NEWS
May 4, 1995
One of the first duties of any government is to protect its borders. As a nation needing immigrants, the United States historically had an expansive interpretation of that dictum. But in more recent times, blessed by a plentiful population, the U.S. has adopted the more universal practice of admitting only those with wanted skills or compelling social or political reasons to immigrate.Since Fidel Castro came to power, 35 years ago, Cuba has been a special case. Any of its citizens who could make it to our shores was automatically granted residence.
NEWS
June 10, 1995
Cuba's detention of accused swindler and cocaine trafficker Robert Vesco as a possible prelude to extraditing him to the United States raises intriguing questions about relations between Washington and Havana. For the Castro regime to consider such a move is an unmistakable bid for reconciliation, especially since it comes after the Clinton administration's decision to send would-be Cuban refugees back to their homeland rather than accept them as legal immigrants.If Vesco returns, he will bring with him a life story so smacking of salable fiction that he has tried to give his children legal ownership of its details.
NEWS
By Jeane Kirkpatrick | November 7, 1990
Washington. THE DEATH of Communism is less an event than a process -- a process now painfully under way in Cuba. The Marxist regime is still in power, but the world revolution from which it drew energy and sustenance has died.Fidel Castro is girding his countrymen's loins for the ''special period'' of hardship when the revolution will be tested as never before. The economic crisis of which Mr. Castro warned last January is nearly upon them. The Socialist trading system of barter and subsidies has collapsed with the transformation of Eastern Europe.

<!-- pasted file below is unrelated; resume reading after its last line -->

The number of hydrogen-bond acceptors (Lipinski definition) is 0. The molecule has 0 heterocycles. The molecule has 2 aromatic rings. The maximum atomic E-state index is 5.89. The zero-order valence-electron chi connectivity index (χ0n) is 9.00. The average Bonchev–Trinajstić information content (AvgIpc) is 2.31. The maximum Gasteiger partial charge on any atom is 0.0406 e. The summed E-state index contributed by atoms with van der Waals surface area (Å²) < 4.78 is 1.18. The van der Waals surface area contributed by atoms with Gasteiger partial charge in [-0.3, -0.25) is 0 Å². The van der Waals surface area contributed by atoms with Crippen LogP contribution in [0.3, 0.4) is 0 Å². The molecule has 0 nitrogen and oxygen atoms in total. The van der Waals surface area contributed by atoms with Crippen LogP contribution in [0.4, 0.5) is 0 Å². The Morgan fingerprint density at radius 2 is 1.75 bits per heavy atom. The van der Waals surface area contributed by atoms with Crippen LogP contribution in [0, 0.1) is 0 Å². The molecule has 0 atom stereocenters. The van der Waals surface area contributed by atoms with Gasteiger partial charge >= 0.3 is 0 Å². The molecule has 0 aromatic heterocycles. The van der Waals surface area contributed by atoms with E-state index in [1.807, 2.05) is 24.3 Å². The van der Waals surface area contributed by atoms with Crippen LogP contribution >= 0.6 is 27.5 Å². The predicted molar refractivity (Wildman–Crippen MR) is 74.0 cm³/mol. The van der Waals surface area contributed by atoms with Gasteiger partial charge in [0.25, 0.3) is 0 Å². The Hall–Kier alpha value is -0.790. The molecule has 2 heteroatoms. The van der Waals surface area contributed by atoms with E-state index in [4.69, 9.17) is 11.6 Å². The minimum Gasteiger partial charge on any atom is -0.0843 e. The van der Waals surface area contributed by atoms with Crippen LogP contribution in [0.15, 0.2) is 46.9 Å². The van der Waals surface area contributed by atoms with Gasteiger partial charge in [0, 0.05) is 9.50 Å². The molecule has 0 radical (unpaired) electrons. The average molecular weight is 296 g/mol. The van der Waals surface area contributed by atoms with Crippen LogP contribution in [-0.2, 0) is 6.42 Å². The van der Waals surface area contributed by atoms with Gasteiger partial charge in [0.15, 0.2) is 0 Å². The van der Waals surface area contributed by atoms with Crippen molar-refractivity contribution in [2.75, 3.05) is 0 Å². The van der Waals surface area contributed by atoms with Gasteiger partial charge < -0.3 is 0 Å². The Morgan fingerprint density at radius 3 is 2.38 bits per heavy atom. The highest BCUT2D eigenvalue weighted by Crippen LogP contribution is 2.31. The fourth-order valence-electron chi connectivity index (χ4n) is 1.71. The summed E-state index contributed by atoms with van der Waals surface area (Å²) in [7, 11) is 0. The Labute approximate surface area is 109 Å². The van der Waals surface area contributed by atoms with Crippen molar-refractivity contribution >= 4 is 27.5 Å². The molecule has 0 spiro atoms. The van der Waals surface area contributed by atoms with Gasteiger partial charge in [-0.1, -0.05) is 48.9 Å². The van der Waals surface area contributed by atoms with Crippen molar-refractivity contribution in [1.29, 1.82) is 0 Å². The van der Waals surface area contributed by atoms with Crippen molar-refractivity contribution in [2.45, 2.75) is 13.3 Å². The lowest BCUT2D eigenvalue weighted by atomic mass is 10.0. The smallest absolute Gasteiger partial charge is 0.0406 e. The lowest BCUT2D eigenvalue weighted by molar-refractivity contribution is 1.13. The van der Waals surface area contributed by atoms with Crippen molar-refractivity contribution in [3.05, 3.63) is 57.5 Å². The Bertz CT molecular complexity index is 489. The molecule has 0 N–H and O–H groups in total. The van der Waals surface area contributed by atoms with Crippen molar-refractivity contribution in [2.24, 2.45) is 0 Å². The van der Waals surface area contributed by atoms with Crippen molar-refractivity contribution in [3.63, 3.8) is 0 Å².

ENTERTAINMENT
By Richard Gorelick and Special to The Baltimore Sun | November 5, 2009
Cuba de Ayer is the wonderful creation of Jessica Rodriguez, who thought so highly of her mother-in-law's home-style Cuban cooking that she decided to open a restaurant. Her mother-in-law, Mayra Lopez, from Camaguey in Cuba, was, I assume, first flattered and later surprised when this actually happened. Cuba de Ayer graciously serves moderately priced, wholesome, and very tasty food in cheerfully attractive and well-managed surroundings. It's the kind of suburban restaurant that is packed with merry regulars on a Sunday night, the kind of place that people discover by word of mouth and stay loyal to for years.
NEWS
By Jack W. Germond and Jules Witcover | March 31, 1999
WASHINGTON -- Several lessons might be drawn from the Orioles' 11-inning victory over a Cuban all-star baseball team in Havana Sunday.One is that good pitching will stop good hitting. Another is that there are a number of Cuban ballplayers who could play in the U.S. major leagues, not just the two who starred in the past two World Series.But the real lesson is that the continued isolation of Cuba is even more ridiculous than it was a generation ago. There are too many common elements in our culture that bridge the artificial barriers of politics.